I looked at my Dad. He was all calm and cool, as if he regularly flies an airplane without using the actual engine. He asked me if I checked the fuel before take-off. He knew I did, because he saw me do it. The fuel was clean. The gauges showed both tanks should be full. Dad asked me why one tank should not be full. (These aircraft have two tanks, one in each wing). I looked at the gauges again. He was right; we had been flying for almost two hours. One gauge should definitely be showing fuel usage. I told him as much. He said that we cannot always trust our instruments, even when we think we did a good job in pre-flight checks. Dad switched to the other tank and tried to start the airplane. It didn’t start. He stayed calm but looked at me in that look that said, “We WILL discuss this later!” He called a May-Day to the DFW Airport (It was brand new, back then). DFW advised that we should land at the little Airport in Olney, TX. They also advised that that Airport was abandoned and not FAA commissioned. Good luck, they advised.
Dad calmly told me to find Olney on the map, and calculate a flight path to it, with the best glide slope, in the least time for landing. The beauty of this ever so wonderful and adorable Cherokee 6D is, IT GLIDES. It glides a long way when the engine fails. I LOVED THAT AIRPLANE MORE THAN ANYTHING AT THAT MOMENT!!
I did the math, and told Dad that we are 10 miles off the end of the runway. Looking at our air speed, altitude, and no engine, I calculated we will land short of the runway. What I didn’t say was that I hope we don’t land upside down. Dad nodded at me, and made ready for our approach. I was thinking, “ARE YOU INSANE, MAN? HAVE YOU SEEN MY MATH GRADES??? ARE YOU TAKING MY WORD FOR IT???” I knew we were doomed.
Dad flew on as if everything were OK. He updated DFW on a periodic basis. I saw the end of the runway. Sure enough, it looked like it was too far away. Dad was not even showing signs of stress. We were about 100 feet up, and approaching the grass off the end of the runway. We had not lowered our gear yet because we didn’t need the drag. Just as Dad said to lower the gear, three crop duster aircraft flew right beneath us. Dad did a trick with the airplane that made the plane seem to leap up another 20 or so feet. He adjusted for glide and landed right on the numbers at the end of the runway. We notified DFW of our landing, and rolled to a stop just off the runway.
What I thought was going to be a disaster because of my errors, Dad turned into a real live adventure. In the hands of an experienced pilot, this was no big deal. His training and experience brought him through this adventure. One of the crop duster pilots had tools in his aircraft. They helped us take apart the fuel floats (No electronics in the fuel tanks back then), to see what the problem was. The bane of fuel floats is they get stuck. So what looks to be a full tank actually isn’t. I should not have trusted the ground crew when they said they had topped off the tanks. I should have used the fuel stick and measured the amount of fuel in the tank.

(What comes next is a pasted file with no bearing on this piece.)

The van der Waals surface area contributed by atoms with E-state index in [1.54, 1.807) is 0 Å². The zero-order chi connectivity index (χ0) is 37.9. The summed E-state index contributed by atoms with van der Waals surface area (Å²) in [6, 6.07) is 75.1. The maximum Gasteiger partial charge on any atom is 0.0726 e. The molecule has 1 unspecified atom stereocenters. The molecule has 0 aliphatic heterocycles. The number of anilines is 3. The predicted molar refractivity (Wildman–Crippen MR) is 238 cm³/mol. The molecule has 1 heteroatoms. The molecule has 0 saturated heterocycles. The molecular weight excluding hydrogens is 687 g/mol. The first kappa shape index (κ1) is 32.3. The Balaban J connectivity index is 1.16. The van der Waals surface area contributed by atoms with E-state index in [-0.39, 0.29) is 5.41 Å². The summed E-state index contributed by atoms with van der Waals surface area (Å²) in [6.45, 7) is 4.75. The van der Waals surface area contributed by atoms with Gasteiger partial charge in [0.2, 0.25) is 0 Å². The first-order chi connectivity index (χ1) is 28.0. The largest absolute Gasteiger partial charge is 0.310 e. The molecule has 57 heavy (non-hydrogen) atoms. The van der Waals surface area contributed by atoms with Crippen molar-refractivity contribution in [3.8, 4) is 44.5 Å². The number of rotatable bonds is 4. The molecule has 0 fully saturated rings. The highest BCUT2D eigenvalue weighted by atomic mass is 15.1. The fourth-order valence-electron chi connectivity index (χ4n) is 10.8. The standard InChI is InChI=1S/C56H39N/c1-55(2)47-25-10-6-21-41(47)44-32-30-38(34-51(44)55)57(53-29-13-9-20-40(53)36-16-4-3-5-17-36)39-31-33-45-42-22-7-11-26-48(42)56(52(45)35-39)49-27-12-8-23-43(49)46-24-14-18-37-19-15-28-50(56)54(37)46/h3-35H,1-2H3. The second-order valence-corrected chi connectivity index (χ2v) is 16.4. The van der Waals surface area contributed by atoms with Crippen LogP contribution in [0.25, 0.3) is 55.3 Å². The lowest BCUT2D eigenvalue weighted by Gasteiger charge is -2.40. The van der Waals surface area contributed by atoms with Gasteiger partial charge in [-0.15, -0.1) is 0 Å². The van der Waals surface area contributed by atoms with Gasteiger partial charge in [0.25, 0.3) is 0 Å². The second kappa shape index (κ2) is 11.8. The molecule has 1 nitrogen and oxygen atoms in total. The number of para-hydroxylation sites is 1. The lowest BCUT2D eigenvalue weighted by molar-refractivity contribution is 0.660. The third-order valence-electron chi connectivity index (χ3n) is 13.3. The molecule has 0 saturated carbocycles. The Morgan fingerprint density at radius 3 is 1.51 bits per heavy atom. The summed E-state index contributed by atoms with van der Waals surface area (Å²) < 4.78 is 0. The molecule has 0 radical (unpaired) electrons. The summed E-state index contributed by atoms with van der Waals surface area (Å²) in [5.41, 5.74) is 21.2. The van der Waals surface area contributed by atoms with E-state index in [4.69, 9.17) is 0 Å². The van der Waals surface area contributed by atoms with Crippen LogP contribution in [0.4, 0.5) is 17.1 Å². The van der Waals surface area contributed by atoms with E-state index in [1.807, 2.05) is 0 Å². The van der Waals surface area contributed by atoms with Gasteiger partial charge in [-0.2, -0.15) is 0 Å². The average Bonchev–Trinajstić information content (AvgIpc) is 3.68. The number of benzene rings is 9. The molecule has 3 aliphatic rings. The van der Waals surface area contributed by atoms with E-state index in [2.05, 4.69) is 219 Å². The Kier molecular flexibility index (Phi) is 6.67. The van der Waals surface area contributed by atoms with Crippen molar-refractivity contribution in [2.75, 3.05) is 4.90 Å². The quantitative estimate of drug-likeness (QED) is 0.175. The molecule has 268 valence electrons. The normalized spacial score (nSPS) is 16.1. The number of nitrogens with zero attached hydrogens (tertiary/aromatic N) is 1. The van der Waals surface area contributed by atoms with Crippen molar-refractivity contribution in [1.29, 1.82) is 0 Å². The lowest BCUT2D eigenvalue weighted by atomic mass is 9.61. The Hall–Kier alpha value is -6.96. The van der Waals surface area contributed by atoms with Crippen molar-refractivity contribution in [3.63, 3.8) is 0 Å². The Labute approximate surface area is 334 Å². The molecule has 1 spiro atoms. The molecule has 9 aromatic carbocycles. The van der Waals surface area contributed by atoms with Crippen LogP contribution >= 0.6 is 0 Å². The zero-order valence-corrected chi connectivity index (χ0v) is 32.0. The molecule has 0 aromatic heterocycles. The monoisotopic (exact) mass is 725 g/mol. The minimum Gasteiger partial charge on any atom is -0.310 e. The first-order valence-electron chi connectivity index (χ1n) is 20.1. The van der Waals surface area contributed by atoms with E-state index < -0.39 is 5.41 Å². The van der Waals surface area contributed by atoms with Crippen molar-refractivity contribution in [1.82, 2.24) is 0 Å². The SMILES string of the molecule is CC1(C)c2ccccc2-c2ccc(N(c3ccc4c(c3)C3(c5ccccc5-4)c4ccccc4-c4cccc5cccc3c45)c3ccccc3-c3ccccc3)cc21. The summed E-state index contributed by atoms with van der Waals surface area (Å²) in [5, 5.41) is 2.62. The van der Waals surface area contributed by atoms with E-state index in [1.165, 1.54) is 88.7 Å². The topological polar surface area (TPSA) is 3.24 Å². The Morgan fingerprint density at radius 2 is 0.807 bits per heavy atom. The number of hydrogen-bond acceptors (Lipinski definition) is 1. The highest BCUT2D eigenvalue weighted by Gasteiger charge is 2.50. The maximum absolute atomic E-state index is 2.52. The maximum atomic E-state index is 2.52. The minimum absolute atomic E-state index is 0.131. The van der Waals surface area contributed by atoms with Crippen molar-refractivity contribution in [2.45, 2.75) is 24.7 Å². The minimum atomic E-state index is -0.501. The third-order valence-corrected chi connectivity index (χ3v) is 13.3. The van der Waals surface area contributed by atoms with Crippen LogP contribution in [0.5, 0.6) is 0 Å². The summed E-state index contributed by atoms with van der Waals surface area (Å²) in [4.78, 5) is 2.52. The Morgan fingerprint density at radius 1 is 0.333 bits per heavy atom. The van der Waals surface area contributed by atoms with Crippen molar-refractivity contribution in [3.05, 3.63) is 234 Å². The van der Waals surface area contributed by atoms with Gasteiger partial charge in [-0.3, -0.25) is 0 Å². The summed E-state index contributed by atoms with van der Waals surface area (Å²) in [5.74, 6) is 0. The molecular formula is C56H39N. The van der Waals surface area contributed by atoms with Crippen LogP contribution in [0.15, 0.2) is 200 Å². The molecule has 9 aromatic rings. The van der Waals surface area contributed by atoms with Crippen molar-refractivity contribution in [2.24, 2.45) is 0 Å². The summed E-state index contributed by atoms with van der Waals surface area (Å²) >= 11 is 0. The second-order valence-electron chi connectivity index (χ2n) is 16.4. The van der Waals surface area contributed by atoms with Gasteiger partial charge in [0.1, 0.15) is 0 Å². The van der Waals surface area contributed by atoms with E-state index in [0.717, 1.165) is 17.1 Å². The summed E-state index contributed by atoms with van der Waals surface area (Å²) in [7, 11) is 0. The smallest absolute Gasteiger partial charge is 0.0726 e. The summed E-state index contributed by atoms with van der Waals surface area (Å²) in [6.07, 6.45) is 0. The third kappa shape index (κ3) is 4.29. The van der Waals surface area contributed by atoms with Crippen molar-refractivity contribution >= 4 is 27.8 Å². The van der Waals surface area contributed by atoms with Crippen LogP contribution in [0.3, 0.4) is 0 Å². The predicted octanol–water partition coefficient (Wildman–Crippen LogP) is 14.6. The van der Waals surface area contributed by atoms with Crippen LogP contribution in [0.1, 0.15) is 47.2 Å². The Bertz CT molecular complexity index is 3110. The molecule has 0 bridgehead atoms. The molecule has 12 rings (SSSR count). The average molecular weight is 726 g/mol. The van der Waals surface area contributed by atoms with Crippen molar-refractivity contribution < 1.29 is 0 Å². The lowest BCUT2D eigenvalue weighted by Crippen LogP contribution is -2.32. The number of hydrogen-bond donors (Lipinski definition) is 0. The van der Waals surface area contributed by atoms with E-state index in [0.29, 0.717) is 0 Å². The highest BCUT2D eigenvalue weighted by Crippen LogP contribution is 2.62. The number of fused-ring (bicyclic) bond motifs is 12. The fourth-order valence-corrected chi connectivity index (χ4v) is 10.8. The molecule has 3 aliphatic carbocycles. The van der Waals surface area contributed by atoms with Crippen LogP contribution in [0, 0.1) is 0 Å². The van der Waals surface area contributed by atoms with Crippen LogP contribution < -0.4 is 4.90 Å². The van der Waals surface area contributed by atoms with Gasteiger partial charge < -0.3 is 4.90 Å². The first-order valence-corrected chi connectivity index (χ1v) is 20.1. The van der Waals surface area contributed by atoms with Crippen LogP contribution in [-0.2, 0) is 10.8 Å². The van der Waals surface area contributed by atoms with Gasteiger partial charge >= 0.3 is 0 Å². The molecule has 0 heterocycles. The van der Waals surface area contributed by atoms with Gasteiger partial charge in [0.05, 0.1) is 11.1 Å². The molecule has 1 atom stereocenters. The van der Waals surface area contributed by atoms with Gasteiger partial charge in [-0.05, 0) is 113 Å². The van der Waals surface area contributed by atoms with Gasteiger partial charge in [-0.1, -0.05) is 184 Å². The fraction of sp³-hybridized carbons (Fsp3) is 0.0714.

Had all this happened in the Bellanca, I would not have been able to write this story. I could have chosen to stay home, that day, too. After all, there were still lots of girls on the Wayland Baptist College campus who had not had the rare privilege of knowing me. But I would not have learned as many things as that experience taught me. Everything from flight mechanics to “Is there really a God?” were covered during that flight.
KNOWING A THING IS NOT THE SAME AS DOING IT
Jesus said to GO. Teach. Bring home God’s lost sheep. He didn’t say it will happen from the comfort of our home. He didn’t say it would be easy. He didn’t say it will be smooth sailing. He said GO, and wherever we go, He will be right there with us. I want to serve the Living God as an evangelist and teacher of the Gospel. This is my calling. This means I cannot do it from my barka-lounger. I cannot do it during commercial breaks. I have to be willing to leave all the things I think are comforting and safe, and be willing to take the flight God has planned for me. I can read all about the great saints, all the martyrs, and read all the sermons by all the best preachers. Unless I am willing to take this journey with Jesus, and learn of Him, and trust that he knows what is going on, unless I am willing to take the chance at the unknown and uncomfortable, I will not get to live that life that God wants me to live.
It is time for believers to get up out of our comfort zones and take the risk that being just like Jesus is worth it. We can watch the world go to hell from our TV sets, or we can set out on a journey that God has chosen for us and watch God redeem mankind from the front-line of the action. You were not promised all the comforts of home when you decided to believe in and serve Jesus. But you were promised an abundant life, full of living and joy. God is a great pilot, if you will choose to fly with him.
Let’s be about it!
I love you.
David G. Perkins